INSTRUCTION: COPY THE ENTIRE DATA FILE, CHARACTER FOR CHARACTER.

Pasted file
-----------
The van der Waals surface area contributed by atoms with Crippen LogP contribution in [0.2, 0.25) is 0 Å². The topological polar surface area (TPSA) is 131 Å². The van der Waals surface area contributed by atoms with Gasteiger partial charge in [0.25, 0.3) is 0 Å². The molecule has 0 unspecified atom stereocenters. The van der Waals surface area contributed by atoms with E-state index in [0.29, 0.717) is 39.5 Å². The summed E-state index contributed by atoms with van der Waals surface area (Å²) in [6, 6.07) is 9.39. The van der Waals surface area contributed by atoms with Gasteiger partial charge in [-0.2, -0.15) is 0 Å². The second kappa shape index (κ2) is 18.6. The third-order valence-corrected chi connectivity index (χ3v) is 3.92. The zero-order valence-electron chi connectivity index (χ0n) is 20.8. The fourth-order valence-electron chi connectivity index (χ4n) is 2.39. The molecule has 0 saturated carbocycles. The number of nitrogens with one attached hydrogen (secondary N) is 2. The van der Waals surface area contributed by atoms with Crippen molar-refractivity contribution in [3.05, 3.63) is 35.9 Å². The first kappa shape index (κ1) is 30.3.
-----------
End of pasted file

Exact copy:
The van der Waals surface area contributed by atoms with Crippen LogP contribution in [0.2, 0.25) is 0 Å². The topological polar surface area (TPSA) is 131 Å². The van der Waals surface area contributed by atoms with Gasteiger partial charge in [0.25, 0.3) is 0 Å². The molecule has 0 unspecified atom stereocenters. The van der Waals surface area contributed by atoms with E-state index in [0.29, 0.717) is 39.5 Å². The summed E-state index contributed by atoms with van der Waals surface area (Å²) in [6, 6.07) is 9.39. The van der Waals surface area contributed by atoms with Gasteiger partial charge in [-0.2, -0.15) is 0 Å². The second kappa shape index (κ2) is 18.6. The third-order valence-corrected chi connectivity index (χ3v) is 3.92. The zero-order valence-electron chi connectivity index (χ0n) is 20.8. The fourth-order valence-electron chi connectivity index (χ4n) is 2.39. The molecule has 0 saturated carbocycles. The number of nitrogens with one attached hydrogen (secondary N) is 2. The van der Waals surface area contributed by atoms with Crippen molar-refractivity contribution in [3.05, 3.63) is 35.9 Å². The first kappa shape index (κ1) is 30.3.